It's All in the Timing
Cubase has a timing resolution of 192 ticks per quarter note. You can set Cubase to derive timing from the internal M-ROS clock, external MIDI clock or external SMPTE (via incoming MIDI Time Code or optional hardware SMPTE interface). Cubase simultaneously transmits MIDI Time Code and/or MIDI Sync messages (MIDI clock, start, stop, etc.).
The built-in metronome can beep through the monitor speaker or be sent out as MIDI note messages to a suitable instrument (e.g., a rimshot on a drum machine). A "Human Sync" option lets you control tempo in real-time while playing or recording; tempo is calculated by comparing the timing of incoming notes to a user-definable rhythm mask. To get appropriate Human Sync parameter settings can be tricky, but it works and is uncannily responsive. Cubase offers a wide selection of quantizing algorithms, all of which can be undone unless specifically frozen for a part, track or arrangement. Quantization values are gridded to standard duplet and triplet note values (no quintuplet or septuplet groupings), ranging from a dotted whole note to a sixty-fourth note triplet. Variations include: standard autocorrection of note start times, intelligent autocorrection retaining the "feel" of your playing, iteratively nudging notes toward a time grid, analytic quantization that distinguishes between duplets and triplets, matching the feel of one part to another and matching a part to a pre-defined rhythmic map. You can create your own "groove map" for this purpose, or select one supplied by the program.
Other useful features include input filters that block particular categories of MIDI data, redefining incoming MIDI controller data from one type to another, plus MIDI Thru and Running Status toggles. A MIDI Processor is available to create echo, chorus and pitch-shift effects in realtime.
Song files from the Steinberg/Jones Pro 24 III Sequencer are upwardly compatible with Cubase. It also reads MIDI Standard Files (formats 0 and 1) and can write format 1 MIDI Files.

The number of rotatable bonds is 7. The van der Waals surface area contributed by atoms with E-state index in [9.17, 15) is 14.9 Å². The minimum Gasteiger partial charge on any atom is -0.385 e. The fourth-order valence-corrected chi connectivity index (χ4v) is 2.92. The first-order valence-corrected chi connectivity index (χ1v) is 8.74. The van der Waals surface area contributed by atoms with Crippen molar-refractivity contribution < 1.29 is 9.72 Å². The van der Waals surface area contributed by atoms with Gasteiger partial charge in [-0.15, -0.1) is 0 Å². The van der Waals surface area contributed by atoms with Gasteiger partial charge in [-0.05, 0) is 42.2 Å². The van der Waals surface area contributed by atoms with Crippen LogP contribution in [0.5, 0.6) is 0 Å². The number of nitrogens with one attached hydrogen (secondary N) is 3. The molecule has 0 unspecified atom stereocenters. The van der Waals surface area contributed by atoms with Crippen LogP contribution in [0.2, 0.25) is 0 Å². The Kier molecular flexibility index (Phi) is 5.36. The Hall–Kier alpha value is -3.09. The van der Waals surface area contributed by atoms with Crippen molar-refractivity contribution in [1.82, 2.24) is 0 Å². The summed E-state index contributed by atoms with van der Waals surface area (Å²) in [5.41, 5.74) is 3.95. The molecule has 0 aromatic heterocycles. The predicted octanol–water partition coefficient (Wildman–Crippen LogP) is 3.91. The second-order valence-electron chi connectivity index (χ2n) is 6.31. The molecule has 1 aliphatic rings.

In the Cutting Room
Cubase offers four conventional edit modes, each with its own window format (see Figure 2): Grid Edit (event list with graphic display), Drum Edit (time-grid), Key Edit ("piano roll" display) and Score Edit (standard musical notation). These windows operate in a similar fashion--master one and you've pretty much mastered them all. All edit modes support step-time entry and cut/copy/paste/undo. With the exception of Grid Edit, all can take multiple parts into one window. You can record from any edit window and toggle from one window to another while playing or recording. Data edited in one window is automatically updated in other open windows. Changes made within an edit window do not get finalized until you close the window.
|Figure 2: Cubase offers four conventional edit modes, each
with its own window format: Grid Edit (event list with
graphic display), Drum Edit (time-arid), Key Edit ("piano
roll" display) and Score Edit (standard musical notation).
A fifth edit mode, Logical Edit, modifies parts and tracks according to specified logical test conditions (e.g., set all occurrences of a specific pitch in a part to a selected velocity). Logical Edit requires familiarity with the nature of MIDI data in order to be useful, but is great for experimentation and makes a convenient editing tool.
The Dynamic MIDI Manager is a "virtual mixing console" of graphic faders, dials, switches and numeric displays which are programmable to transmit any kind of MIDI data in real-time. It is primarily for control of volume, panning, timbre or similar parameters. You can record output either as a static "snapshot" or a dynamic stream of MIDI data. Selection and function of graphic objects in the MIDI Manager are user-definable and may be saved to disk. The program comes with an assortment of MIDI Manager "maps" customized for some popular synths.
Cubase comes bundled with the Satellite patch editor/librarian utility which transmits and receives patch dumps, either singly or in banks. Satellite edits patch files following the format used in the Steinberg/Jones Synthworks series of patch-editor programs. A Macro Editor with sliders tweaks parameters for the DX1TX7, TX802, D50, ESQ-1/SQ-80, D10/20/110, MT32, K1 and M1 synths.
But Does It Do Dishes?
Any sequencer with this range of capabilities would have much to recommend it. Its friendly and efficient graphic environment makes Cubase all the more attractive. The manual is excellent, with many illustrations, a comprehensive index and a chapter on MIDI basics for beginners. As for bugs, I encountered no lock-ups or bombs (multi-program operation under M- ROS was not tested for this review, however). If you've got the bucks, Cubase is highly recommended.
David Snow holds degrees in music composition from the Eastman School of Music and Yale University, and is the recipient of numerous commissions, awards, and grants, including those from BMI, ASCAP, and the National Endowment for the Arts. This is his first review for START.